#7 - We major in the minors and minor in the majors.
We Christians like to bicker over relatively minor things, but seem to ignore much larger life-issues. Once again, I recognize this is largely a human nature issue, but we Christians need to set a better example if we want the world to follow. Therefore, this particular rant has more to do with how Christians behave WITHIN the church, but it impacts the way the world perceives us.
General examples include arguing over interior design and decoration of our churches, what kind of music will be played, whether or not drums and guitars are of the devil, and whether the King James is the only version authorized for use. Seriously? One particular Baptist church split over a piano bench dispute. A PIANO BENCH! Another split because a senior member didn't like a particular tempo and chord of one of her favorite hymns. C'mon, people. I'm sure there's more going on behind the scenes, but that's pretty fickle.
On a little weightier issue, one local church is currently splitting over a 5-point Calvinism dispute, and whether or not it should be preached. I'm just about as Calvinistic as they come, but I actually understand the position of the "other side". Rather than embracing differences on non-core issues (like eschatology or eternal security vs. free will), we drive wedges between ourselves and exclude those who are not like us in their beliefs. On top of that, we make these debatable topics membership qualifications/disqualifications. I think healthy debates within the church among Christians who believe differently from one another are very good things, for they inspire us to consider or re-consider our positions. I've been on the "other side" of a couple issues, and I almost lost a dear friend over one of them. Was it worth it? I think you know the answer. Sadly, however, churches today are demonstrating that disagreement is unacceptable behavior.
When our behavior is disagreeable, we split. Instead, we prefer to focus on how the world ought to behave instead of working out our own personal holiness. Sad, but true. We're comfortable justifying our own sins while at the same time pointing out the sins of others. Quite honestly, I think we like discussing and debating the hot-topic moral issues du-jour only because it takes the spotlight of God's eyes off our own ugliness.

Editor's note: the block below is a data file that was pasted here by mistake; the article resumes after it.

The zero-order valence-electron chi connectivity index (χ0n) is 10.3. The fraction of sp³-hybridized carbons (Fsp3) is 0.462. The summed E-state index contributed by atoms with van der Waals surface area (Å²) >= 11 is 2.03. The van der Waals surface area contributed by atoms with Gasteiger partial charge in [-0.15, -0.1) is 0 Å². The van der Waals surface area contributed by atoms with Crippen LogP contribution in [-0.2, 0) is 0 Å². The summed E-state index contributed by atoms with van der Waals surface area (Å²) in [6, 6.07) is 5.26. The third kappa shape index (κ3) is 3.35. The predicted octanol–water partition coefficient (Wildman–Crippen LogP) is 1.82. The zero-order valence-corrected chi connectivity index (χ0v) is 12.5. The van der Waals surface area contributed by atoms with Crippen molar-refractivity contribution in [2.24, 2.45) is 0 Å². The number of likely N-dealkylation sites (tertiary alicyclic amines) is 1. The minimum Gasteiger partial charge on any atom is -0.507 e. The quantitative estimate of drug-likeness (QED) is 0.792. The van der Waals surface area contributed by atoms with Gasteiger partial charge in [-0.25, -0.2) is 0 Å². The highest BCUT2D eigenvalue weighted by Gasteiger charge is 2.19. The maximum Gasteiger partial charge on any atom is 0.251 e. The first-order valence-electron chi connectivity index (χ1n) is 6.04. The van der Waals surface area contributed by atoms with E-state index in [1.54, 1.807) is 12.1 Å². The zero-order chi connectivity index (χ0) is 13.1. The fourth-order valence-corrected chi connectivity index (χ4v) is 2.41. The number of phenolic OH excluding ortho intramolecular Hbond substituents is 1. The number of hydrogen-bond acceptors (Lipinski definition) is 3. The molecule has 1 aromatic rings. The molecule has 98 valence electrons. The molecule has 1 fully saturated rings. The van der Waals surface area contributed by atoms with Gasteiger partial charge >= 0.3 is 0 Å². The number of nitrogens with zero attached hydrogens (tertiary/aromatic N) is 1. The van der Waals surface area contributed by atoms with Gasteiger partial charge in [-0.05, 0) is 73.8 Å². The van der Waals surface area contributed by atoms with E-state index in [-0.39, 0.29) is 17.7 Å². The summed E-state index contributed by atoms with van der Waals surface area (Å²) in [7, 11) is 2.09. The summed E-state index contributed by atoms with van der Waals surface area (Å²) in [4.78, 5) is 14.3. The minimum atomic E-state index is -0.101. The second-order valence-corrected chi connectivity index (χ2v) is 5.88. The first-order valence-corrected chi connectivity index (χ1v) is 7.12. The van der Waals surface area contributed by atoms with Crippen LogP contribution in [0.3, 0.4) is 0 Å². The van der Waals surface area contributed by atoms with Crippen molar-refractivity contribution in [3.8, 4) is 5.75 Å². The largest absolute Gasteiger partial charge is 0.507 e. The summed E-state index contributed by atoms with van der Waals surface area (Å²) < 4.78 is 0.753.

On the other side of the aisle are majors that we miss. We want a bigger, nicer church, with up-to-date sound systems, and a glowing sign out front. Don't get me wrong, I like those things too. But when was the last time we thought of using all those THOUSANDS (if not millions) of dollars that are increasingly allocated toward our building program for feeding and clothing the poor in our communities? I have a hunch poor people like and depend upon food and clothing more than we do our church upgrades (etc). It's much too easy to give a bag of groceries or a couple hundred bucks here and there, but thousands? That cuts too deep; It requires much sacrifice.
One church agreed to cut funding to a previously-sponsored missionary because, God forbid, that missionary doesn't teach the doctrine of the eternal security of believers. Heretic alert, heretic alert!!! Get him out of the mission field, now!!! But I truly wonder if that will matter to God in the long run. Ahhhh, what am I thinking? No I don't. While this particular missionary is praying for money to fix the bicycle he rides from village to village in the sweltering heat, we can be found reclining in our comfortable chairs, sipping lemonade, and cooling off inside the newly-renovated air conditioned building. And we think cutting his funding over a debatable issue is prudent.
Hmmmmmm. God help us.
Disclaimer: see #8, #9, and #10 disclaimer. I think you get the idea...